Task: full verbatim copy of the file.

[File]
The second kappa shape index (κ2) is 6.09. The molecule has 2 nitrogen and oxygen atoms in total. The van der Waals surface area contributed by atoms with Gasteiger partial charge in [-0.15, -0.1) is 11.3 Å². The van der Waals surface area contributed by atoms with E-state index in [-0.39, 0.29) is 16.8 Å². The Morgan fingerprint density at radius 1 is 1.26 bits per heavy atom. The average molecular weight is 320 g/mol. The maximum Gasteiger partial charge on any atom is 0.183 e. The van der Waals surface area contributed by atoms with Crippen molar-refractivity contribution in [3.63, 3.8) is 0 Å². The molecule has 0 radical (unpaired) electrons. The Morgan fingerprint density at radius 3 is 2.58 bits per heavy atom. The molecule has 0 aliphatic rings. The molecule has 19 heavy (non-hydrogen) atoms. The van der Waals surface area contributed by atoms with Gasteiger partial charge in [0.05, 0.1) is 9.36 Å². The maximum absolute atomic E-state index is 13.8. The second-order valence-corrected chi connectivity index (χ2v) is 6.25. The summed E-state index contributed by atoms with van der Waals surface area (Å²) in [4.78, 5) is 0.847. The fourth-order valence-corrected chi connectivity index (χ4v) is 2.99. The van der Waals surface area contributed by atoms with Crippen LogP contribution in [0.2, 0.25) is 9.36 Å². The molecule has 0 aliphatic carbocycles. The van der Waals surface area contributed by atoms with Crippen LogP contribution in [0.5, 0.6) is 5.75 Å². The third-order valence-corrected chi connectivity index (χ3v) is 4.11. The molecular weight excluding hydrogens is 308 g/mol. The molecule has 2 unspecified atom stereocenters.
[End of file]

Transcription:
The second kappa shape index (κ2) is 6.09. The molecule has 2 nitrogen and oxygen atoms in total. The van der Waals surface area contributed by atoms with Gasteiger partial charge in [-0.15, -0.1) is 11.3 Å². The van der Waals surface area contributed by atoms with E-state index in [-0.39, 0.29) is 16.8 Å². The Morgan fingerprint density at radius 1 is 1.26 bits per heavy atom. The average molecular weight is 320 g/mol. The maximum Gasteiger partial charge on any atom is 0.183 e. The van der Waals surface area contributed by atoms with Crippen molar-refractivity contribution in [3.63, 3.8) is 0 Å². The molecule has 0 radical (unpaired) electrons. The Morgan fingerprint density at radius 3 is 2.58 bits per heavy atom. The molecule has 0 aliphatic rings. The molecule has 19 heavy (non-hydrogen) atoms. The van der Waals surface area contributed by atoms with Gasteiger partial charge in [0.05, 0.1) is 9.36 Å². The maximum absolute atomic E-state index is 13.8. The second-order valence-corrected chi connectivity index (χ2v) is 6.25. The summed E-state index contributed by atoms with van der Waals surface area (Å²) in [4.78, 5) is 0.847. The fourth-order valence-corrected chi connectivity index (χ4v) is 2.99. The van der Waals surface area contributed by atoms with Crippen LogP contribution in [0.2, 0.25) is 9.36 Å². The molecule has 0 aliphatic carbocycles. The van der Waals surface area contributed by atoms with Crippen LogP contribution in [0.5, 0.6) is 5.75 Å². The third-order valence-corrected chi connectivity index (χ3v) is 4.11. The molecular weight excluding hydrogens is 308 g/mol. The molecule has 2 unspecified atom stereocenters.